Those of us who wish to go out of Egypt, and to fly from Pharaoh, certainly need some Moses as a mediator with God and from God, who, standing between action and divine vision, will raise hands of prayer for us to God, so that guided by him we may cross the sea of sin and rout the Amalek of the passions.

Thus, Fr Justin concluded, for the monks of Pharan, the Prophet Moses had a special significance, tied not only with the nearby Mt Sinai, but with Pharan itself. The God-seer was a type of our Lord Jesus Christ, and also of the spiritual life of the individual Christian. For what else are the fundamentals of the Christian life but the taking up of the Cross and the routing of the passions? For this struggle, proximity to the scene of the historical events that prefigured our salvation would have been a powerful aid to the monks of Pharan.

Well there you have it. But I ask that if Fr Justin or anyone else who was present at the lecture and recalls the details better than I have reads this post, by all means supplement or correct me! Unfortunately, this is the best I can do from my scanty notes, and I know I have not done it justice. Thank you to Fr Justin for the image of the icon!

Addendum: I just found the following lines in Fr Ephrem's translation of Matins for the Sunday before Nativity (here):

Aaron with Hor depicts Christ’s suffering,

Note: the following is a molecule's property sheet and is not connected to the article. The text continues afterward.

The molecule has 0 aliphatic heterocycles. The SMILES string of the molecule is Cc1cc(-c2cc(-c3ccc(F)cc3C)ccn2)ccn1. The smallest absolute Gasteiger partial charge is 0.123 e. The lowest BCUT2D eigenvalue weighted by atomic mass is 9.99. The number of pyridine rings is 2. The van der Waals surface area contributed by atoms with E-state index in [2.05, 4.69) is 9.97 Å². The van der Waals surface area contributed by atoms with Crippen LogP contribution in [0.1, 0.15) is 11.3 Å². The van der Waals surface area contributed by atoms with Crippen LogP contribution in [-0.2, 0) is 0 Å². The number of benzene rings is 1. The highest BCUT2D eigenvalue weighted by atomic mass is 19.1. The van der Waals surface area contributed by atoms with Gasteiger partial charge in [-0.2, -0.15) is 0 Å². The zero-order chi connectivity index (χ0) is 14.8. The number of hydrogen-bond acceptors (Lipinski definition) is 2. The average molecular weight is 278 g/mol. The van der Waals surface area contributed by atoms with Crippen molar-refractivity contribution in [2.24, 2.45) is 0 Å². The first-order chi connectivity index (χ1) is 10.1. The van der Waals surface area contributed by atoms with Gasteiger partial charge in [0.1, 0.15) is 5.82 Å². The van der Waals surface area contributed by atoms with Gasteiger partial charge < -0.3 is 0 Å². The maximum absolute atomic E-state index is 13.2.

Both raising Moses arms up like a Cross.

6 comments:

Andrea Elizabeth said...

It was worth the wait. Thank you so much for telling it so well. How wonderful that Fr. Justin sent you the image of the icon! I love how it prefigures Christ, and how timely your sharing it is with the Passion commemorations during Holy Week.

Thank you.

p.s. thanks also for the Pasternak posts. I appreciate your Saint commemorations, but enjoy your literary ones too.

aaronandbrighid said...

Glad you liked it, Andrea Elizabeth! I really do worry that I haven't done it justice or that I've made mistakes.

As for the Pasternak posts, I get a tremendous thrill out of sharing stuff like that. I grew up in a house where we constantly read out loud to each other when we found something we liked. Now I can do that on a larger scale!

George said...

From a fellow attendee, this summary is excellent, and brings back good memories. I'm very glad to have a picture of the icon that Fr. Justin presented. Thank you for the post!

aaronandbrighid said...

Thanks George! It's reassuring to hear from a fellow attendee.

Andrew said...

That icon is incredible!

aaronandbrighid said...

I know! I was so excited when I saw that!